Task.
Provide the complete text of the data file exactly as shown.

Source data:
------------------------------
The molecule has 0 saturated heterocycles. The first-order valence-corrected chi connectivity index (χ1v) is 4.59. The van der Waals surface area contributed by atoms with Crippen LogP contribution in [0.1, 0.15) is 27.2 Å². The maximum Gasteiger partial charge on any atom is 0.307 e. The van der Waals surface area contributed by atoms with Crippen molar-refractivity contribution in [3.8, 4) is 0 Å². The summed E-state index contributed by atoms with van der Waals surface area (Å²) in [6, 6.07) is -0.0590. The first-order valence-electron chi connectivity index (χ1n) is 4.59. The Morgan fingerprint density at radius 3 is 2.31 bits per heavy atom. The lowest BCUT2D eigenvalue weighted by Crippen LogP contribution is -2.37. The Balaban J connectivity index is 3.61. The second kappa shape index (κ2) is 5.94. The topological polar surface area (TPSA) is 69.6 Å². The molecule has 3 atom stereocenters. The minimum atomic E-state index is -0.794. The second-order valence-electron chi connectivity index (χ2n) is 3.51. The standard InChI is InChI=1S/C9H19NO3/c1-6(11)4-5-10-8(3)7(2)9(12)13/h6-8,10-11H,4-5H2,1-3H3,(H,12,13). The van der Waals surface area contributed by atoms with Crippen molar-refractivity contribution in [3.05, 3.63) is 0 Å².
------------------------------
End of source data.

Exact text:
The molecule has 0 saturated heterocycles. The first-order valence-corrected chi connectivity index (χ1v) is 4.59. The van der Waals surface area contributed by atoms with Crippen LogP contribution in [0.1, 0.15) is 27.2 Å². The maximum Gasteiger partial charge on any atom is 0.307 e. The van der Waals surface area contributed by atoms with Crippen molar-refractivity contribution in [3.8, 4) is 0 Å². The summed E-state index contributed by atoms with van der Waals surface area (Å²) in [6, 6.07) is -0.0590. The first-order valence-electron chi connectivity index (χ1n) is 4.59. The Morgan fingerprint density at radius 3 is 2.31 bits per heavy atom. The lowest BCUT2D eigenvalue weighted by Crippen LogP contribution is -2.37. The Balaban J connectivity index is 3.61. The second kappa shape index (κ2) is 5.94. The topological polar surface area (TPSA) is 69.6 Å². The molecule has 3 atom stereocenters. The minimum atomic E-state index is -0.794. The second-order valence-electron chi connectivity index (χ2n) is 3.51. The standard InChI is InChI=1S/C9H19NO3/c1-6(11)4-5-10-8(3)7(2)9(12)13/h6-8,10-11H,4-5H2,1-3H3,(H,12,13). The van der Waals surface area contributed by atoms with Crippen molar-refractivity contribution in [3.05, 3.63) is 0 Å².